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Grace Tatter

For these undocumented immigrant students, Tennessee’s failed in-state tuition bill was personal

In January, six immigrant students, some of them undocumented, gathered after school in an empty classroom at Nashville’s Glencliff High School to snack on Doritos and gummies and strategize their path to college. Excitement was building about upcoming campus visits, including one to the University of Tennessee at Knoxville.

“My mom risked her whole life to get us here. I don’t want to disappoint her,” explained one student named Daniela.

This month, their enthusiasm was derailed when a bill to secure in-state tuition for undocumented immigrants was shelved for the session in the Tennessee legislature. Rep. Mark White, the House sponsor from Memphis, announced last week that he just didn’t have the votes to pass the bill, which was approved last year by the Senate but failed in the House by one vote.

The Glencliff students are all sophomores, so it’s still possible that the next General Assembly will reintroduce and pass the bill before they graduate from high school. For now, however, they live in a state where some of them won’t qualify for in-state tuition, even though they are good students.

As undocumented immigrants, they are also barred from Tennessee Promise, a state program waiving tuition to community colleges if they complete a nine-month process for approval. Because out-of-state tuition is prohibitively high for most families, the program is viewed as the best pathway to college in Tennessee.

The Glencliff students were hoping that this year would be different in the legislature and that they could complete high school knowing that they have financially plausible options to attend in-state schools. Finding avenues to encourage students to pursue post-secondary education is one of the pillars of Gov. Bill Haslam’s education platform, and the governor supported the in-state tuition bill.

On the House floor last week, White choked up with emotion as he shared how undocumented students cried in his office the day before when he told them he wouldn’t bring up the bill for a vote.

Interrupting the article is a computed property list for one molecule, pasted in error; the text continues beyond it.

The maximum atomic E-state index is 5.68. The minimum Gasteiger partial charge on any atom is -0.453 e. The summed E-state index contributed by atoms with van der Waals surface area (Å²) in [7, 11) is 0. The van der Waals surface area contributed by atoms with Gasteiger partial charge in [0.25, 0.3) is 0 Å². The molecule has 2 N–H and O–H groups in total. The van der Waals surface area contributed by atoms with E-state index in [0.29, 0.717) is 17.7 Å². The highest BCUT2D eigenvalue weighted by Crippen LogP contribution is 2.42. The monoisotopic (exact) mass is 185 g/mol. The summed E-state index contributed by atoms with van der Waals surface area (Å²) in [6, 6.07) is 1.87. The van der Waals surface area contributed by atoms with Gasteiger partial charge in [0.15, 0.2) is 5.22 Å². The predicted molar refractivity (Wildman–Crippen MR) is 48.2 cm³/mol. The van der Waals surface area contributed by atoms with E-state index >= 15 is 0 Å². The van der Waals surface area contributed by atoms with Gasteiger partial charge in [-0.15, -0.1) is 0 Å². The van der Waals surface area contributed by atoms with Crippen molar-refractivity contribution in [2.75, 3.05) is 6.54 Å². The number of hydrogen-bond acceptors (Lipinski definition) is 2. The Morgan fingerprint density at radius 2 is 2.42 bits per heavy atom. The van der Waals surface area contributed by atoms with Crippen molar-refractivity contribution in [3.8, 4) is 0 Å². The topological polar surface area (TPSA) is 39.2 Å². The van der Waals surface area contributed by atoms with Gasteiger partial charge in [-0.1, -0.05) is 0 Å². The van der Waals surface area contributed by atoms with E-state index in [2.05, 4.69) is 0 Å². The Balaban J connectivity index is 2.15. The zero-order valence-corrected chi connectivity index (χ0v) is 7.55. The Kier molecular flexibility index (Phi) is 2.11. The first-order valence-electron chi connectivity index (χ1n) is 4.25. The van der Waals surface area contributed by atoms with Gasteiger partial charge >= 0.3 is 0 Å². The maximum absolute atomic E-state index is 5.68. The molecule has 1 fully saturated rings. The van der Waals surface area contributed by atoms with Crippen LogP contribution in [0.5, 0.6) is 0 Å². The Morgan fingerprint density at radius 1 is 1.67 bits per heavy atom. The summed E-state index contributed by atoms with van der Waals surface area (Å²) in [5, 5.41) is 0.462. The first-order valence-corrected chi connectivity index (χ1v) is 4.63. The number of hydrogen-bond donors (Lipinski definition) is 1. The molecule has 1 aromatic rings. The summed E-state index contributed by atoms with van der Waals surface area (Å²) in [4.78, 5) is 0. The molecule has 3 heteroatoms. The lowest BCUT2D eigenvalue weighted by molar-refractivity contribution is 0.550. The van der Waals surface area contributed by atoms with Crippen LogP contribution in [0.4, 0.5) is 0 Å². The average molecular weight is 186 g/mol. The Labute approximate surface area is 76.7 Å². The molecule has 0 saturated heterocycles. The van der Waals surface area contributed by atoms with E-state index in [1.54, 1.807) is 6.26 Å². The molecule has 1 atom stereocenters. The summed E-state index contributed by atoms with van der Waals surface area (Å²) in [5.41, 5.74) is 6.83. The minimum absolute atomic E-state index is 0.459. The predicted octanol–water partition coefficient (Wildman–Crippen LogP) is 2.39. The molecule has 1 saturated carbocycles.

Opponents had argued that the bill was more about immigration than education — that offering non-American citizens in-state tuition was a slippery slope that could lead to undocumented immigrants receiving other state benefits. During the last year, anti-immigration sentiment has been stronger than ever as legislators sought to block refugees from entering Tennessee.

Despite the hurdles, the Glencliff students say there are a multitude of reasons why they are determined to go to college.

“We’re willing to get an education. We’re ready. We’ll have gone through 12 years of school, just for the law to say, ‘hey, no, you can’t continue,’” explains Keyli, who like Daniela and the other undocumented students asked not to be identified by their last names to protect their families over their legal status.

Keyli and Daniela are part of Early Escalera, a national program that aims to support immigrant students, documented as well as undocumented, as they achieve their post-secondary education goals. The program continues into junior and senior years of high school, when it is just called Escalera.

“There’s this misconception that if you’re undocumented, you can’t go to college.”
Karla Coleman García, Conexión Américas